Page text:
Building Information Modelling (BIM) standards will make BIM a game-changer in the traditional building ecosystem, says principal expert at Siemens AG Building Technologies Division, Wolfgang Hass.
“BIM is much more than merely data modelling,” adds Wolfgang. “Architects will tell you that they have been doing BIM for 8-10 years, which isn’t true because they have been doing 3D. BIM is more than 3D, more than data modelling and more than graphic exchange formats.”
Siemens is pushing for BIM standards because the only chance for the industry to step into the digital world is by having a common understanding of the subject and by working on standards, says Wolfgang.
“There is a strong need to make these changes because the building industry is far behind other industries in terms of adopting digitalisation. Unlike other industries, the building industry is heavily compartmentalised with each discipline or branch doing their own thing – the electrician has his electrical work and the painter does his painting job,” he says.
We need a common goal
The goal needs to be a good building and not profit in order for the process to be successful. Instead of all the relevant players working within their own silos, everyone needs to work together to really look at the complete lifecycle of the building.
“For years now, we have been doing a lot of optimisation of different disciplines, but at the end, we are more or less doing optimisation in a box. Even if everyone were to optimise their box, it wouldn’t create an optimised building,” says Wolfgang.
BDC: Better design and construction
Digitisation has led to a change that Wolfgang calls “BDC” or “better design and construction”. The design of buildings is done virtually in parallel with all the other disciplines that are being coordinated at the same time. The two phases of a building – namely the virtual building and the physical building – is now being termed as the “digital twins” of the industry.
“With the virtual model, simulations can be done and changes made in a timely and very cost-effective way. Once the building design meets all the parameters, it moves to the physical construction phase – the second part of the digital twins. No car manufacturer would start manufacturing a new car when the design and pattern are ready. In any industry (except the building industry), planning is completely, or at least 99 percent finished when they start the physical job,” explains Wolfgang.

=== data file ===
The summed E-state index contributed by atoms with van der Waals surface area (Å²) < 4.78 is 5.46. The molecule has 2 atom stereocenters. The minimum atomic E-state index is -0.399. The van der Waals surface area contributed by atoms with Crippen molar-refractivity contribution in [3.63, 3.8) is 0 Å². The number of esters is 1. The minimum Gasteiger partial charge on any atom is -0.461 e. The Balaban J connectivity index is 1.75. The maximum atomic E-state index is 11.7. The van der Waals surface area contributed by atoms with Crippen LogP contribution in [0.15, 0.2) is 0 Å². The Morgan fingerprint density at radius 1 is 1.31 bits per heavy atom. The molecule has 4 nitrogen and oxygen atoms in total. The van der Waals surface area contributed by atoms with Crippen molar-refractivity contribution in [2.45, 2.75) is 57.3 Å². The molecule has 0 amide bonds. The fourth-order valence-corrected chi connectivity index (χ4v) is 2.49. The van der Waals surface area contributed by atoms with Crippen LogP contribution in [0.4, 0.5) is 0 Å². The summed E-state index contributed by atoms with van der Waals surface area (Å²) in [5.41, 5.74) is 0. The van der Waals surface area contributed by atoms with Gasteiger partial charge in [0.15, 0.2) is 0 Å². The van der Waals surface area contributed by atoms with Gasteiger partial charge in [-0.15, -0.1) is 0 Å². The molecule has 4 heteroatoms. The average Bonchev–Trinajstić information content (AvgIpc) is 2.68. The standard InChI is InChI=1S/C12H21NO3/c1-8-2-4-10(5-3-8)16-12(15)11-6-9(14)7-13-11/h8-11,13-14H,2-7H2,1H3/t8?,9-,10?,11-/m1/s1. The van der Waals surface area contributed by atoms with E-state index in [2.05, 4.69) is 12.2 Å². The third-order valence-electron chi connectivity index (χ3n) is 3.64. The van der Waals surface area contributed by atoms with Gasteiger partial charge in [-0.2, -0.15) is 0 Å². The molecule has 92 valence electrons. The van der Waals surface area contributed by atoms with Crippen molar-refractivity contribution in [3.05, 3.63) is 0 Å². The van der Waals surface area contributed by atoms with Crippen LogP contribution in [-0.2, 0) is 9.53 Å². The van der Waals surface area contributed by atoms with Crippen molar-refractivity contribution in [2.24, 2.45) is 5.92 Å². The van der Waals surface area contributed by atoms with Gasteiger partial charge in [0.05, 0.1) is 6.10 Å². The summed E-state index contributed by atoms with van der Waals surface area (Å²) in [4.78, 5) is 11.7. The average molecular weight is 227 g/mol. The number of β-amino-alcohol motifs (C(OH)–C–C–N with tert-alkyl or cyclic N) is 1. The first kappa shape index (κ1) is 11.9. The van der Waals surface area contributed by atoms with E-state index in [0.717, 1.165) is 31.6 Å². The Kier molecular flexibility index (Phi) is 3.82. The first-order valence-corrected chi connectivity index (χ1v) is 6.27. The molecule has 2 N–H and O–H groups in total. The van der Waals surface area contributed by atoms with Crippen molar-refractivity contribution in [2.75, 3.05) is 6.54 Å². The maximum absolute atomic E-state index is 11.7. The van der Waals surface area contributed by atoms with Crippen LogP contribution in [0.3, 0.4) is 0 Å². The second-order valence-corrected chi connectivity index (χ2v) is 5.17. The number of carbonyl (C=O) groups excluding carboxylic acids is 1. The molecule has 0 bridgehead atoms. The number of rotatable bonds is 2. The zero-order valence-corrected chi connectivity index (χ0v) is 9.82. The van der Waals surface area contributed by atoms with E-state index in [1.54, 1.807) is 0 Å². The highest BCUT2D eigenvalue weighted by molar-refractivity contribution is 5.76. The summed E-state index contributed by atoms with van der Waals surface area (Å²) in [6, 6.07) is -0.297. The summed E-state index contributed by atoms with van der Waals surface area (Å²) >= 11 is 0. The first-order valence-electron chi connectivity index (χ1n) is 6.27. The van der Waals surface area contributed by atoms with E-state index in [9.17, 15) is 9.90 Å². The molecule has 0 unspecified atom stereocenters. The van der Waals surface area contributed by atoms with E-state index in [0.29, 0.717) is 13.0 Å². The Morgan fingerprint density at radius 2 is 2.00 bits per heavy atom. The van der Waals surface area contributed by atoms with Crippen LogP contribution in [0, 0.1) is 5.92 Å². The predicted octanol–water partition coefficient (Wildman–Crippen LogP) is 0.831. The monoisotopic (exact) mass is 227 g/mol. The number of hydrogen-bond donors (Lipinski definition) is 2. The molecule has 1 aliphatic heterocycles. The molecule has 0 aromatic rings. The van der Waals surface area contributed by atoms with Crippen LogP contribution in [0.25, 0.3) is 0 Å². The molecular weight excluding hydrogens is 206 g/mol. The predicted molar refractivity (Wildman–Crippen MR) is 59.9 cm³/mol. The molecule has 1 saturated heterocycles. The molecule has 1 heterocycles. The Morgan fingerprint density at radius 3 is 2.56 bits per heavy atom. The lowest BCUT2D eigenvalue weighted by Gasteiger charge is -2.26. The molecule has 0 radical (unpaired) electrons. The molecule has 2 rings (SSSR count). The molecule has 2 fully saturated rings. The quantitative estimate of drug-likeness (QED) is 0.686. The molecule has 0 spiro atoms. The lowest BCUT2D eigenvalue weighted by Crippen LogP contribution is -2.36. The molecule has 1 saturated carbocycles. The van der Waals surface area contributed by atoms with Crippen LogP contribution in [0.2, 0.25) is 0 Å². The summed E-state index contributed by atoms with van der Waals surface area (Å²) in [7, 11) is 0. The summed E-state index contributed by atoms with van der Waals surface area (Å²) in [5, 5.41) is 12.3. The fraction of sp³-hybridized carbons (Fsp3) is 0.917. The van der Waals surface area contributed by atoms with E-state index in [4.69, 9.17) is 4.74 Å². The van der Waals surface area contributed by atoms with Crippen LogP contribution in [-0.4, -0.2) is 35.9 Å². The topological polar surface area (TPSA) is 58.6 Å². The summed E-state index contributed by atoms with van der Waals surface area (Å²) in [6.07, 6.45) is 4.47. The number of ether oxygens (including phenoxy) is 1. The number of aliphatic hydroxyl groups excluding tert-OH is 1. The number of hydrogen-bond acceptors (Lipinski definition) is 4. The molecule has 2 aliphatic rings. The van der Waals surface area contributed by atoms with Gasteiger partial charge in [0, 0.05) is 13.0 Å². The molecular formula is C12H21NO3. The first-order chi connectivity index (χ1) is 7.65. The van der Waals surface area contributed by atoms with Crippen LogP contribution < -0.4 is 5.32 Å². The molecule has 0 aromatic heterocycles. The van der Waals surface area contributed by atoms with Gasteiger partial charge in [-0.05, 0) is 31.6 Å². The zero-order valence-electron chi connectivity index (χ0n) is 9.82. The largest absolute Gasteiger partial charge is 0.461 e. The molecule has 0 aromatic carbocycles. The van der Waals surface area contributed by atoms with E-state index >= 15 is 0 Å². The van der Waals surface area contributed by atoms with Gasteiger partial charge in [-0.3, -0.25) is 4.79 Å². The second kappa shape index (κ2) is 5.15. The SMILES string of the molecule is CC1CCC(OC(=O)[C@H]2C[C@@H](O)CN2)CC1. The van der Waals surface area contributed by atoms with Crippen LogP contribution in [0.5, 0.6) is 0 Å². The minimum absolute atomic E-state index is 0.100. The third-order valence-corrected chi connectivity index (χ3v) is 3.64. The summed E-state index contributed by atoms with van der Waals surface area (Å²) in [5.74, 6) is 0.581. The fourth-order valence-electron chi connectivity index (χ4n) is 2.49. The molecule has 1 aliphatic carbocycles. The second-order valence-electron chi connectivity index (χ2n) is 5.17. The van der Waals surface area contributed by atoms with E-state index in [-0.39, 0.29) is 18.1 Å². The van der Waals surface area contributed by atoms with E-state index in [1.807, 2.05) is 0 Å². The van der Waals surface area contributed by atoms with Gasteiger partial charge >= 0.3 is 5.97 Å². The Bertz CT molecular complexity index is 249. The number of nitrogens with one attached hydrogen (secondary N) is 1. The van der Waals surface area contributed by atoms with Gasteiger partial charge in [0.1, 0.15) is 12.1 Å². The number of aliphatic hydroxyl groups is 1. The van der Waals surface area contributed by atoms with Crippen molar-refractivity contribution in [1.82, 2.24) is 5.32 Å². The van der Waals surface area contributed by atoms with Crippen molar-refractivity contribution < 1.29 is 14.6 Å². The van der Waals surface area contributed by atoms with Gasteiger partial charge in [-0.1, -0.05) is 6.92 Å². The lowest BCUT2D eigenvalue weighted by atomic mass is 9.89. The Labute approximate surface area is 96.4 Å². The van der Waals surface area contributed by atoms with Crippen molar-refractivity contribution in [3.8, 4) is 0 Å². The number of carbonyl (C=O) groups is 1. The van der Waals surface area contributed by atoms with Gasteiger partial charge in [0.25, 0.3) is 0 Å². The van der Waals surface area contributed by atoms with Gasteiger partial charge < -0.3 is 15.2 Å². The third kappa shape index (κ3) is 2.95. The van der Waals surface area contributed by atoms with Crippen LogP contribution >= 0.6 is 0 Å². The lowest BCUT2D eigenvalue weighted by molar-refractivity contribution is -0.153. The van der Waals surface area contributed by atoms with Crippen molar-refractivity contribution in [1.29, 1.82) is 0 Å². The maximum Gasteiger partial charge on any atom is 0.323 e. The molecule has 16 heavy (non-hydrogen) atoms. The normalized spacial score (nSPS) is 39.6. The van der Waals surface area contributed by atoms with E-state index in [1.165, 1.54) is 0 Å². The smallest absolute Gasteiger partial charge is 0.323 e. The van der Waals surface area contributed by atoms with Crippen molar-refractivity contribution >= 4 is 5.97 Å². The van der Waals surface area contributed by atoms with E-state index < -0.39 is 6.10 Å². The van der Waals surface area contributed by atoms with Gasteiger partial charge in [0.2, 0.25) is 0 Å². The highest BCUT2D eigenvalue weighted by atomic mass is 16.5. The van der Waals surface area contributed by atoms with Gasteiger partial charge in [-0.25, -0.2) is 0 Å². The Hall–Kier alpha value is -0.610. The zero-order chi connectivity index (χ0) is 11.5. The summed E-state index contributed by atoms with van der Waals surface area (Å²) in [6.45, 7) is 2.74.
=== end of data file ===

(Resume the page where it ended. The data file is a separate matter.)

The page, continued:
A lack of coordination, collaboration and overlap in the design process is currently leading to challenges. The electrical designer, for example, needs to have an open line of communication with the security designer, and players all need to work on the same set of drawings as a group so that the entire process incorporates the various engineering disciplines.
“While the building industry isn’t currently well prepared for the future, BIM presents a great opportunity for these digital twins work in the virtual. This will also mean buildings will be constructed with products built on innovation and not necessarily the cheapest rate, helping to change the industry for good,” says Wolfgang.
Building operators are the ones who benefit
According to Wolfgang, the people who really benefit from the digital twins and BIM approach are the ones who are responsible for the operational phase of the building.
“The operational phase is the phase that accounts for 80 percent of the building’s lifecycle costs. A dollar not spent in the design phase will cost you $20 in the operational phase. If those doing the operational phase could invest $1 in the early phase, they would love to do it,” says Wolfgang.
“Unfortunately, most buildings where this would make an impact are office complexes where the operators are not really concerned about keeping operational costs low for their tenants. Not surprisingly, most of the BIM projects today are hospitals where operational costs matter. Essentially, BIM is much more than data modelling,” concludes Wolfgang.
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